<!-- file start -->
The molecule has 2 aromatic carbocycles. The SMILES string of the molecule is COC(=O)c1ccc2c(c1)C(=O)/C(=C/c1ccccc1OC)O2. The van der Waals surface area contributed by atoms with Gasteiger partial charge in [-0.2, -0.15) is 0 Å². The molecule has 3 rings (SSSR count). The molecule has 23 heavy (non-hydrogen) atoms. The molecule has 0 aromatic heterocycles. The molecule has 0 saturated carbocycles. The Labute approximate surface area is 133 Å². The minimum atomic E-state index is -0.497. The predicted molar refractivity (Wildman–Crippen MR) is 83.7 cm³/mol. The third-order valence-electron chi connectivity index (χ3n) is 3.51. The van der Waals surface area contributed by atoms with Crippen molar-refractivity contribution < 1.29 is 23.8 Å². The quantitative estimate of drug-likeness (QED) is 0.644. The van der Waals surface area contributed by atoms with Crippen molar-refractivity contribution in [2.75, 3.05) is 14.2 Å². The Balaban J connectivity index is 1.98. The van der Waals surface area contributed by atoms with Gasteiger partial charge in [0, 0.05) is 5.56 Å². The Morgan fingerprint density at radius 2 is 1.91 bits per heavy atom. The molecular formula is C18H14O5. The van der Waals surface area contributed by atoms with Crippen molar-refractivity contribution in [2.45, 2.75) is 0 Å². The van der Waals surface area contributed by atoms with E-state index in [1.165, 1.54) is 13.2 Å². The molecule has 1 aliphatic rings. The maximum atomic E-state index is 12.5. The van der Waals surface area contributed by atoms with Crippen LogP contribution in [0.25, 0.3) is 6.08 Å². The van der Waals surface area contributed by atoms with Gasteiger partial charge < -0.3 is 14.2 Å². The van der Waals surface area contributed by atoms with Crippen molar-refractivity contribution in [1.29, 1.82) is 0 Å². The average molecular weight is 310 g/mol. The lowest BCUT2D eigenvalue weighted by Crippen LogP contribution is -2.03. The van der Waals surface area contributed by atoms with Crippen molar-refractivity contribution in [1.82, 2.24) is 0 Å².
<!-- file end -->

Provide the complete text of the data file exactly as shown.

The molecule has 2 aromatic carbocycles. The SMILES string of the molecule is COC(=O)c1ccc2c(c1)C(=O)/C(=C/c1ccccc1OC)O2. The van der Waals surface area contributed by atoms with Gasteiger partial charge in [-0.2, -0.15) is 0 Å². The molecule has 3 rings (SSSR count). The molecule has 23 heavy (non-hydrogen) atoms. The molecule has 0 aromatic heterocycles. The molecule has 0 saturated carbocycles. The Labute approximate surface area is 133 Å². The minimum atomic E-state index is -0.497. The predicted molar refractivity (Wildman–Crippen MR) is 83.7 cm³/mol. The third-order valence-electron chi connectivity index (χ3n) is 3.51. The van der Waals surface area contributed by atoms with Crippen molar-refractivity contribution < 1.29 is 23.8 Å². The quantitative estimate of drug-likeness (QED) is 0.644. The van der Waals surface area contributed by atoms with Crippen molar-refractivity contribution in [2.75, 3.05) is 14.2 Å². The Balaban J connectivity index is 1.98. The van der Waals surface area contributed by atoms with Gasteiger partial charge in [0, 0.05) is 5.56 Å². The Morgan fingerprint density at radius 2 is 1.91 bits per heavy atom. The molecular formula is C18H14O5. The van der Waals surface area contributed by atoms with Crippen molar-refractivity contribution in [2.45, 2.75) is 0 Å². The van der Waals surface area contributed by atoms with E-state index in [1.165, 1.54) is 13.2 Å². The molecule has 1 aliphatic rings. The maximum atomic E-state index is 12.5. The van der Waals surface area contributed by atoms with Crippen LogP contribution in [0.25, 0.3) is 6.08 Å². The van der Waals surface area contributed by atoms with Gasteiger partial charge < -0.3 is 14.2 Å². The van der Waals surface area contributed by atoms with Crippen molar-refractivity contribution in [1.29, 1.82) is 0 Å². The average molecular weight is 310 g/mol. The lowest BCUT2D eigenvalue weighted by Crippen LogP contribution is -2.03. The van der Waals surface area contributed by atoms with Crippen molar-refractivity contribution in [1.82, 2.24) is 0 Å².